FAO Global and regional consumer food inflation monitoring

Global overview

World inflation in food consumer products rose by 7.4% in 2013, following a 6.2% increase in 2012. Asian food inflation of 6.1% in 2012 and 8.7% in 2013  drove global  food inflation, with all Asian sub-regions, except Eastern Asia, experience higher food inflation pressures in 2013. Consumers in Africa, on the other hand, benefited from a second year of easing food inflation, which fell from 13.5% in 2011 to 11.4% in 2012 and 7.1% in 2013.

Infra-annual trends show a significant deceleration in food prices in December 2013 and January 2014, the last month for which official data were collected. New FAO forecasts indicate a stabilization of food inflation in February to 5.9%, with a slight pick-up in March and April. These forecasts echo, in part, the recent recovery in agricultural commodity prices, which rose 2.7% and 2.3%, respectively, in February and March 2014. Food price inflation is expected to increase more significantly in Europe and in Asia, remain stable in Africa, and decrease in Latin America.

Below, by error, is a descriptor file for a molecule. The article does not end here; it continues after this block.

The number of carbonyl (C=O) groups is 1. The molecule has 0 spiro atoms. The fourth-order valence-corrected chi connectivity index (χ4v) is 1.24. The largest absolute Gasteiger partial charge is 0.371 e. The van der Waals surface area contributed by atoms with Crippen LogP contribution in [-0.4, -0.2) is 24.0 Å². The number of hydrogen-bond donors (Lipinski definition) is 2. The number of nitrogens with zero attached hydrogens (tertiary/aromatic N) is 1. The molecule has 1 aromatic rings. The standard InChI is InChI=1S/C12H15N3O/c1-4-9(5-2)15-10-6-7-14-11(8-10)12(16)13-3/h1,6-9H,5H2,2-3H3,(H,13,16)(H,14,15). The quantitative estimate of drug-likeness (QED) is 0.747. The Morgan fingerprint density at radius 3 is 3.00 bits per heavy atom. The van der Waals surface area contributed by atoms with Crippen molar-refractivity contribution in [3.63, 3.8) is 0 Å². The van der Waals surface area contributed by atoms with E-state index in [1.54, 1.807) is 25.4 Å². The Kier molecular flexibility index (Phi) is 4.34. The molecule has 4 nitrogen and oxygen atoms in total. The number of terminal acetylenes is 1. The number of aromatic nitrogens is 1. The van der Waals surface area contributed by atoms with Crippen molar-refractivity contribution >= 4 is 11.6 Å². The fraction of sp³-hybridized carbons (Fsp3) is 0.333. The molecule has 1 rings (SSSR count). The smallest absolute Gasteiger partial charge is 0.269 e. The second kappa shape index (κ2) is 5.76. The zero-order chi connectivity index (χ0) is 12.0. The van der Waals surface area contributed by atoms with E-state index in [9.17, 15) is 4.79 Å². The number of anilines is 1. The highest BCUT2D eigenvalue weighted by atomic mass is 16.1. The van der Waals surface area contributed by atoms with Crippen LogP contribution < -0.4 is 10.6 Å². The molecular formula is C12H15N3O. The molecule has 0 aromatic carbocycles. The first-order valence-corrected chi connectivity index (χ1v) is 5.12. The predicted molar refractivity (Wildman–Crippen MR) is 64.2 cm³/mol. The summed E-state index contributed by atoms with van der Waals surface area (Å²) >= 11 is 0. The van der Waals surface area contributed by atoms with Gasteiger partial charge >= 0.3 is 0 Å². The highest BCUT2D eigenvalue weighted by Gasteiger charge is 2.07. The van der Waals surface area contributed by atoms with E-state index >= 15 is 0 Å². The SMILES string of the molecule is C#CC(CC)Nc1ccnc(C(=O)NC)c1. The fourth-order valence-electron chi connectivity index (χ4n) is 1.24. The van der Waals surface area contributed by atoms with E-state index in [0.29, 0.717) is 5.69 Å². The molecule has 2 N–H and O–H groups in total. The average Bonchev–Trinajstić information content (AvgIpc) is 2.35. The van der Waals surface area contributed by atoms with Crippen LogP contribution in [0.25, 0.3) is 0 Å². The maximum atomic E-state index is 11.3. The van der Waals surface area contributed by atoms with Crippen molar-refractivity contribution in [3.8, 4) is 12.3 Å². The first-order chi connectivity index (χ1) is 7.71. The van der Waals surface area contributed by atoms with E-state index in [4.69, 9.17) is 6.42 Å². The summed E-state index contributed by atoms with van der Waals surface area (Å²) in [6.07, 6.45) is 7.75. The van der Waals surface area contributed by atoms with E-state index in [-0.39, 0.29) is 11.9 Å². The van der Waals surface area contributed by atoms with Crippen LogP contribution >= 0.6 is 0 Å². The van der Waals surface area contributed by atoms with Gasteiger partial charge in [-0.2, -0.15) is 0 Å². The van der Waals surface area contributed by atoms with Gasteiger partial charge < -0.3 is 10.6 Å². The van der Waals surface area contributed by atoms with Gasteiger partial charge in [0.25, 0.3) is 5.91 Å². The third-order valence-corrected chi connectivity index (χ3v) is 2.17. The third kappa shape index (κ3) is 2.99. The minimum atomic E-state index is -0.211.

Food consumer price inflation – global and regions (year-over-year)

Source: ILO (Laborsta) for the country food CPIs, FAO Statistics Division for the calculation



FAO’s Global and Regional Food Consumer Price Indices (CPI) measure food inflation for a group of countries at different geographical scales: sub-regional (e.g.  South America), regional (e.g. Americas) and global (world, all countries). The Global Food CPI covers approximately 150 countries worldwide, representing more than 90% of the world population.

The source of data for the country CPIs are the International Labour Organization (ILO), the UN Statistics Division and websites of national statistical offices or central banks. The aggregation procedure is based on the use of population weights. We gratefully acknowledge the Statistics Division of the ILO for their methodological and technical guidance on the compilation of regional food inflation indices.

Because of significant conceptual and methodological differences involved in the compilation of national CPIs by countries around the world, any global and regional CPI aggregates should be used with caution.